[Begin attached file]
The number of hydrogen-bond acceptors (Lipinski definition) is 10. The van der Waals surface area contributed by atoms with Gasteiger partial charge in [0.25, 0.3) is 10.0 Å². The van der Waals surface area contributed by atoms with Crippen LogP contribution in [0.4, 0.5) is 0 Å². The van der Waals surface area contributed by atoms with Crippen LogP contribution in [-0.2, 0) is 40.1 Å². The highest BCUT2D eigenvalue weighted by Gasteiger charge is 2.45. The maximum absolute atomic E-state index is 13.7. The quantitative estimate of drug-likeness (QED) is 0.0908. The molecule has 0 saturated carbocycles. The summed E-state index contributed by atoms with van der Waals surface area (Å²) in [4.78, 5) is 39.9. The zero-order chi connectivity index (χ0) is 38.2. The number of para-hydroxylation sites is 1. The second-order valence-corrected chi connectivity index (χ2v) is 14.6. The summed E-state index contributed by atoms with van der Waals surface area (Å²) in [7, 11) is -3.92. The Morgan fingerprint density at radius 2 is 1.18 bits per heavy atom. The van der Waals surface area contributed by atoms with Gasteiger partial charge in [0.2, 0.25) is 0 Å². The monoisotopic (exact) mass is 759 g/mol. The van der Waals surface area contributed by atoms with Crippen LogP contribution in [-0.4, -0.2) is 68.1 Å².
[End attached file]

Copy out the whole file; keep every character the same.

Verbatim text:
The number of hydrogen-bond acceptors (Lipinski definition) is 10. The van der Waals surface area contributed by atoms with Gasteiger partial charge in [0.25, 0.3) is 10.0 Å². The van der Waals surface area contributed by atoms with Crippen LogP contribution in [0.4, 0.5) is 0 Å². The van der Waals surface area contributed by atoms with Crippen LogP contribution in [-0.2, 0) is 40.1 Å². The highest BCUT2D eigenvalue weighted by Gasteiger charge is 2.45. The maximum absolute atomic E-state index is 13.7. The quantitative estimate of drug-likeness (QED) is 0.0908. The molecule has 0 saturated carbocycles. The summed E-state index contributed by atoms with van der Waals surface area (Å²) in [4.78, 5) is 39.9. The zero-order chi connectivity index (χ0) is 38.2. The number of para-hydroxylation sites is 1. The second-order valence-corrected chi connectivity index (χ2v) is 14.6. The summed E-state index contributed by atoms with van der Waals surface area (Å²) in [7, 11) is -3.92. The Morgan fingerprint density at radius 2 is 1.18 bits per heavy atom. The van der Waals surface area contributed by atoms with Gasteiger partial charge in [0.2, 0.25) is 0 Å². The monoisotopic (exact) mass is 759 g/mol. The van der Waals surface area contributed by atoms with Crippen LogP contribution in [-0.4, -0.2) is 68.1 Å².